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Keep Your Cider Safe

Keep Your Cider Safe

Author: Polly Carver-Kimm/Monday, October 24, 2016/Categories: IDPH News, Food Safety

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There are many traditions associated with autumn, including visits to pumpkin patches, apple orchards and fall farmers markets. The Iowa Department of Public Health (IDPH) reminds Iowans to check the labels of apple cider containers to ensure the product is pasteurized. Unpasteurized cider can contain cryptosporidiosis (‘crypto’), salmonella or E. coli. All of these bacteria can be dangerous to the very young and those who are immune-compromised.

“You can’t tell if cider is contaminated just by looking at it,” said IDPH Medical Director, Dr. Patricia Quinlisk. “In fact, there is no difference in smell or taste either. The key to preventing illness associated with apple cider is purchasing product that has been pasteurized, or by heating unpasteurized apple cider to at least 170°F.”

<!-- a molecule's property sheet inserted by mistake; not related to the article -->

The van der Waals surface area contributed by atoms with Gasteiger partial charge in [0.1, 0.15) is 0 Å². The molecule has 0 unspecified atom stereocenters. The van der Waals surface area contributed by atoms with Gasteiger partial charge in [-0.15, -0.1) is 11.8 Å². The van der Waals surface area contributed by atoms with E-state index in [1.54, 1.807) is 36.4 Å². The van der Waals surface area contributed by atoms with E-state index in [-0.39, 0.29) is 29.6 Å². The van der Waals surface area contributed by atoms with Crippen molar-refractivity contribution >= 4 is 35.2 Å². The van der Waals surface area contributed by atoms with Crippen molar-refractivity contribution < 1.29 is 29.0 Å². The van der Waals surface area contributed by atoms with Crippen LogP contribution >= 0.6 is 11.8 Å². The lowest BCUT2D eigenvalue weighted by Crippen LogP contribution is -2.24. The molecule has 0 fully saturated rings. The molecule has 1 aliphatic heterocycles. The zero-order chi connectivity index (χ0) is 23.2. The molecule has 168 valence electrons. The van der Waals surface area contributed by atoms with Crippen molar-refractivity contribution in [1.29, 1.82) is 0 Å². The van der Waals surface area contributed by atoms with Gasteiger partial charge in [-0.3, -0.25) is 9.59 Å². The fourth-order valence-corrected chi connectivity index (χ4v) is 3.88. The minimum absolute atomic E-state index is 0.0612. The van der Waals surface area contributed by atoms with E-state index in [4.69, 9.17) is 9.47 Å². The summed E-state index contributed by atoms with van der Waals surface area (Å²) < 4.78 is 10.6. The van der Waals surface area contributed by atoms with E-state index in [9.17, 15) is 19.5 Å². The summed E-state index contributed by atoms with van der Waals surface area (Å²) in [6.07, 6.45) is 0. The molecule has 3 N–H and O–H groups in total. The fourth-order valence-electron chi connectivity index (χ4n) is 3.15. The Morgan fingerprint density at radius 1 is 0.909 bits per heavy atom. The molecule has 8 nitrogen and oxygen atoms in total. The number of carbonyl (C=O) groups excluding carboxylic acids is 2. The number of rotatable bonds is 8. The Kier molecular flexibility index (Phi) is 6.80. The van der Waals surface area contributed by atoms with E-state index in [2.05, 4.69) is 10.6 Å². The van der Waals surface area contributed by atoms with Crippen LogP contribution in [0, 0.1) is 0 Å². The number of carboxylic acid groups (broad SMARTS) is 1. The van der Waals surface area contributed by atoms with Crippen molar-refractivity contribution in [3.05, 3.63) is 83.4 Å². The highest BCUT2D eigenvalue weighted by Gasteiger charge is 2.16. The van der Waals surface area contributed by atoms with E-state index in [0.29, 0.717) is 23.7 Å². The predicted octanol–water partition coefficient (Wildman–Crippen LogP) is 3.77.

Unpasteurized products may be purchased as freshly pressed from local orchards, roadside stands, or farmers markets. They may also be found on ice or in refrigerated display cases, and in produce sections at grocery stores. Do not assume that because the juice is hot or bottled that it is safe for consumption. Complete pasteurization is necessary to kill organisms that have the potential to cause significant illness. If product labeling is unclear, ask the location owners or operators whether the juice or cider being offered has been pasteurized.

Symptoms of foodborne illness caused by contaminated food include nausea, vomiting, diarrhea, abdominal pain, stomach cramps, loss of appetite, fatigue, and fever. Symptoms may start within hours of eating the contaminated food or drink, or may begin days later. If you suspect you may have a foodborne illness, call the IowaSic hotline at 1-844-469-2742. The IowaSic hotline will be answered by IDPH specialists who will ask callers about the illness, symptoms, onset and duration, and also complete a history of all foods consumed for the past several days. Illnesses associated with foods purchased from or consumed at food establishments will be investigated by staff in DIA’s Food and Consumer Safety Bureau.

For more information about foodborne illnesses, visit idph.iowa.gov/cade/foodborne-illness.

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